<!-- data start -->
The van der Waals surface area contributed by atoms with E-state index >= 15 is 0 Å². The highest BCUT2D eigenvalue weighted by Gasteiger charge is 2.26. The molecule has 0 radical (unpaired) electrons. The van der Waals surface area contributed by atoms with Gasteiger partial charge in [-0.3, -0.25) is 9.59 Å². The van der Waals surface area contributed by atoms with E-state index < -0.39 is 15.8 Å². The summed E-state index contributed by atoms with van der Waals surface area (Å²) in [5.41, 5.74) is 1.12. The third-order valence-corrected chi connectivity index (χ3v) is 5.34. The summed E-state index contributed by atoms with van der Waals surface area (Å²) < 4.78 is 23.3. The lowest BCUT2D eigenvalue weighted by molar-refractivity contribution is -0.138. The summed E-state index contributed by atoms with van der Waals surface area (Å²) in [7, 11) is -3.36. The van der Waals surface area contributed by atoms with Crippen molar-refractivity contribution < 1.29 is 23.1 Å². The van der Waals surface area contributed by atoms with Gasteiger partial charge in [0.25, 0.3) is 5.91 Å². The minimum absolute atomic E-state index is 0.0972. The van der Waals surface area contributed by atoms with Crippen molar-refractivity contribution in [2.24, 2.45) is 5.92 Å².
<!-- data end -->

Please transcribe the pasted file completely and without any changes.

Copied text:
The van der Waals surface area contributed by atoms with E-state index >= 15 is 0 Å². The highest BCUT2D eigenvalue weighted by Gasteiger charge is 2.26. The molecule has 0 radical (unpaired) electrons. The van der Waals surface area contributed by atoms with Gasteiger partial charge in [-0.3, -0.25) is 9.59 Å². The van der Waals surface area contributed by atoms with E-state index < -0.39 is 15.8 Å². The summed E-state index contributed by atoms with van der Waals surface area (Å²) in [5.41, 5.74) is 1.12. The third-order valence-corrected chi connectivity index (χ3v) is 5.34. The summed E-state index contributed by atoms with van der Waals surface area (Å²) < 4.78 is 23.3. The lowest BCUT2D eigenvalue weighted by molar-refractivity contribution is -0.138. The summed E-state index contributed by atoms with van der Waals surface area (Å²) in [7, 11) is -3.36. The van der Waals surface area contributed by atoms with Crippen molar-refractivity contribution < 1.29 is 23.1 Å². The van der Waals surface area contributed by atoms with Gasteiger partial charge in [0.25, 0.3) is 5.91 Å². The minimum absolute atomic E-state index is 0.0972. The van der Waals surface area contributed by atoms with Crippen molar-refractivity contribution in [2.24, 2.45) is 5.92 Å².